“The Constitution only guarantees the American people the right to pursue happiness. You have to catch it yourself.” ~Benjamin Franklin
After last week’s ranting, I figured that it would be appropriate to do an entry on happiness. Yesterday, my co-workers and I attended a social, where we watched an awesome, inspirational documentary, called “The Happy Movie”. It’s one of those topics that everyone searches high and low for, when it’s simply placed right under our noses. Media teaches us that happiness is something that only certain people achieve; the beautiful, the rich, and the famous. However, people of the exact opposite have seemed to have more fulfilling lives. The start of the movie shows a man from India, who wakes early every morning to carry passengers on a rickshaw. He does this physically strenuous job in the beating sun, for hours, while wearing flip-flops .. He comes home to an open-air shack, covered by tarp, with wooden beds and dusty floors (Shadyac, 2002).. While many may not label this as the ideal life, this man was tested to be as happy as the average American. This man had a job, shelter, and a family to come home to. As long as basic needs are met, people are generally happy.
In 2010, studies have shown that the U.S. was twice as wealthy as we were 50 years ago, but people were still not any happier (Shadyac, 2002). Once basic needs are met, the ranges of happiness between incomes of $5,000 to $50,000 are dramatic. However, happiness from $50,000 to $50 million were not as noticeable. Most of our happiness (50%) is actually genetic. While surprisingly, circumstances like income and social status, ONLY account for 10% of ones happiness. You can control the other 40%. These are done through intentional actions, such as exercise, developing close relationships, and helping others (Shadyac, 2002). These steps can actually release just as much dopamine (or pleasure sensors) into your brain, as a cocaine high. Don’t use these neurons, and you lose them. This is possibly why you hear of happier people living longer.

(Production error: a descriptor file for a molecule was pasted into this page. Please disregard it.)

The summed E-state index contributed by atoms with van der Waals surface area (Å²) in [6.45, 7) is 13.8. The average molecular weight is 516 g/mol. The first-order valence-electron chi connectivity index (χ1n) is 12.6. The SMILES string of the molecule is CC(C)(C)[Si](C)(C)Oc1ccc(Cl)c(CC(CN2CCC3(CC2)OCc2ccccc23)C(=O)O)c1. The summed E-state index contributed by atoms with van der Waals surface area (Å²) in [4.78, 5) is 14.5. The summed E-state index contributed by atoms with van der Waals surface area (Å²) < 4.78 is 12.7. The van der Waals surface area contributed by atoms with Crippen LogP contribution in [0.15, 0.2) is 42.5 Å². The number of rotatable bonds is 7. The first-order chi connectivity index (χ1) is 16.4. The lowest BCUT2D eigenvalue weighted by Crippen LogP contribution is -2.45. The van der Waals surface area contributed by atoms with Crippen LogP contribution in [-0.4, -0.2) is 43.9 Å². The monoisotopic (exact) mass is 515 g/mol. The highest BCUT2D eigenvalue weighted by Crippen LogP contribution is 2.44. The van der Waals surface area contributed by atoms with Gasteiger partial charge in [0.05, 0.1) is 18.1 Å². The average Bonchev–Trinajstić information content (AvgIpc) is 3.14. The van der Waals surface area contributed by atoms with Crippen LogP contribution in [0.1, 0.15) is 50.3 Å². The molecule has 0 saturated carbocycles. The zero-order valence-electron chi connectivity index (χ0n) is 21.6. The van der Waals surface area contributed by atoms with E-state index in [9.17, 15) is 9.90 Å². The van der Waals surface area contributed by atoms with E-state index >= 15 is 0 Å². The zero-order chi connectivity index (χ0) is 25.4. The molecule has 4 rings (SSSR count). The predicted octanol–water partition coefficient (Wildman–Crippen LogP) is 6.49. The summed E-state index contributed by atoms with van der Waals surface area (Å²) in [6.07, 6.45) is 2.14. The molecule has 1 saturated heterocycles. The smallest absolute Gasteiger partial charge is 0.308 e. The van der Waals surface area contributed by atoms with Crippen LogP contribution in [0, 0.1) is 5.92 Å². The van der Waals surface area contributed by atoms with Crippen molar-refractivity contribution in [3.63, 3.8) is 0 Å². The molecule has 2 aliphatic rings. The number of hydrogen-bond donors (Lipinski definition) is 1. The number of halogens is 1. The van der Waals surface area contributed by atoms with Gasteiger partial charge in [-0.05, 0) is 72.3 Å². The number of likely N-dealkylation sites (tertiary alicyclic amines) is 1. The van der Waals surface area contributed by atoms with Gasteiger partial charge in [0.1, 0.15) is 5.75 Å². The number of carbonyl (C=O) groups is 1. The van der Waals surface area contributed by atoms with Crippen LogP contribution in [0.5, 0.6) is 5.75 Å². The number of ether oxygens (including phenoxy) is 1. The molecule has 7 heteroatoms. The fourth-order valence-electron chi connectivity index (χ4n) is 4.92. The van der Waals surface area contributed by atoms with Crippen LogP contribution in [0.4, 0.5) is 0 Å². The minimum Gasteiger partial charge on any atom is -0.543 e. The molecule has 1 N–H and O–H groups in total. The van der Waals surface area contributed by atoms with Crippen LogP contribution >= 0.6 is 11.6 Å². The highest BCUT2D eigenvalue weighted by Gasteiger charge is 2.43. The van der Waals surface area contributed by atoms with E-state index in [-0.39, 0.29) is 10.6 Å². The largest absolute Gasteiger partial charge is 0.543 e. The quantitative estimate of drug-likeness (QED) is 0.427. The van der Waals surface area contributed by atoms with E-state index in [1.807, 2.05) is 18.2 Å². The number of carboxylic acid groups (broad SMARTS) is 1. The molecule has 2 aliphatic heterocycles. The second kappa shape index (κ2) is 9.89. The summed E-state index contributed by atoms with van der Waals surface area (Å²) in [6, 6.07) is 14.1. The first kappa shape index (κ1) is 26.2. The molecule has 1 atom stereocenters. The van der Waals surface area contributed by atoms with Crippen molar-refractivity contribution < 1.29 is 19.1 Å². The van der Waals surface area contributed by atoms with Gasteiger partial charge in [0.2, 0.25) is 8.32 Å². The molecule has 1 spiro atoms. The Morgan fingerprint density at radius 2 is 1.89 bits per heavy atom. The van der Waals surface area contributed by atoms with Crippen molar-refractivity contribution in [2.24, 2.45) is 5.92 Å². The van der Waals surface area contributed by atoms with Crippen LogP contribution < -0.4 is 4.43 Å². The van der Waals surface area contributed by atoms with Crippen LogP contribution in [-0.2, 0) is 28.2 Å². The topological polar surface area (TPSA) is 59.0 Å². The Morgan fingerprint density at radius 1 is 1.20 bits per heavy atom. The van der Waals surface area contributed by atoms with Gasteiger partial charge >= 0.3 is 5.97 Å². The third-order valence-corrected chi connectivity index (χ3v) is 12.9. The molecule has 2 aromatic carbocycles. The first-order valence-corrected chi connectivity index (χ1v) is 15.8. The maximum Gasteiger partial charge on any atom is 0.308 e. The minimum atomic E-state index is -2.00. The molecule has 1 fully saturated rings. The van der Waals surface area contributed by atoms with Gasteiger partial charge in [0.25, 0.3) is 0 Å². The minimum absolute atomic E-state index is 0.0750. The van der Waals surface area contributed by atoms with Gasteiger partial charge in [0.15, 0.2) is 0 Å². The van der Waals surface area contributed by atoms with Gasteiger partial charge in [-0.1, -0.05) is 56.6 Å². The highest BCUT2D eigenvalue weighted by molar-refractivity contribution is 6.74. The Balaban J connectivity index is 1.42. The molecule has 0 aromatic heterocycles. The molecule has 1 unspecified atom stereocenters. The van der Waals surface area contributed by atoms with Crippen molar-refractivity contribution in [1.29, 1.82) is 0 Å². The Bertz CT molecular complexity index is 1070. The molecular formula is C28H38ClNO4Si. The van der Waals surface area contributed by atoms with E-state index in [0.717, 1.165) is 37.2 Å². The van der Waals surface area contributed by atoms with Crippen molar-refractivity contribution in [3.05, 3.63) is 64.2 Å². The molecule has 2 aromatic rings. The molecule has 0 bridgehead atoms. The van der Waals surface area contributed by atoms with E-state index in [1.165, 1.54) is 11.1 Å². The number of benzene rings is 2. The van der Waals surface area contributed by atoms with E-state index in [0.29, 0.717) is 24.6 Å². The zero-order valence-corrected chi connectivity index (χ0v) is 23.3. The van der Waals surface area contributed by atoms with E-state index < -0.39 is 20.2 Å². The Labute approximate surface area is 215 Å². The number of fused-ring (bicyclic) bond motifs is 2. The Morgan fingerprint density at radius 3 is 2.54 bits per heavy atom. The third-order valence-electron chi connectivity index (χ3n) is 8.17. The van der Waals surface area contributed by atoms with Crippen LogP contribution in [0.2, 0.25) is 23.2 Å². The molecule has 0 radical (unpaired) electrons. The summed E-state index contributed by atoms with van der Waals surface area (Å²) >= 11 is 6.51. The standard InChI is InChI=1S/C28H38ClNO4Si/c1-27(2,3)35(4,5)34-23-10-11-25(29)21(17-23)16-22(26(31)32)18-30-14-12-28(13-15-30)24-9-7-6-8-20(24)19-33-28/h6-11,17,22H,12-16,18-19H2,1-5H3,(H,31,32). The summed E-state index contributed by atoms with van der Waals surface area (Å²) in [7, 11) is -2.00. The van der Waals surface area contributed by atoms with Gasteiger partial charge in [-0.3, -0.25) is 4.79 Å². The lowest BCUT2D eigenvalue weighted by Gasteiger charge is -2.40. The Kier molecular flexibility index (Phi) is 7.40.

In industrial Japan, people are literally working themselves to death. As families disconnect, and priorities are geared towards money and development, this lethal exhaustion causes “Karoshi” (Shadyac, 2002). However, In Okinawa, Japan, these islanders are said to have the world’s longest living population (Shadyac, 2002). They hold on to traditions and are very connected in their social lives and between generations. This is another factor that promotes long life and happiness.
I personally believe that another intentional action is having a positive attitude, being optimistic, and associating with encouraging crowds. This seems to have a more favorable affect on your future, than money. This is one area in my life that’s currently being tested. I once watched a movie called “The Secret”, that teaches the Law of Attraction (Byrne, 2006). Its basis was that you achieve what you believe. This movie takes a scientific approach. However, I prefer a more religious view of the theory. Have you ever driven down the rode and passed a police officer, when suddenly you start to get paranoid that you did something wrong? Next thing you know, you’re pulled over for speeding or car tags. While many may label this as a coincidence, “The Secret” would say that basically you gave off the vibe and attracted the following action.
The happiest place in the world is said to be Denmark. Free education through college, free health care for life, and their co-housing communities allow for families to split all of the daily responsibilities (Shadyac, 2002). Sometimes we undervalue our need for other people. Especially for the modern American women, we often are taught to be independent. While there is nothing wrong with learning to do things on your own; none of us came into the world completely alone, as turtles, to raise ourselves. Which is why I believe that, instinctively, no one wants to die alone. Have you ever seen those random people who hold up the “FREE HUGS” signs? As silly as the idea seems, no matter the age, or the grumpiness of the receiver of the hug .. you can’t help but to pull away with a smile. We all need somebody..
In summary, happiness is not all that complicated.
“You were given life; it is your duty (and also your entitlement as a human being) to find something beautiful within life, no matter how slight” (Gilbert, 2006).
Byrne, R. The Secret. 2006.
Gilbert, E. Eat, Pray Love. 2006.
Shadyac, T. The Happy Movie. 2002. <http://www.thehappymovie.com/film/>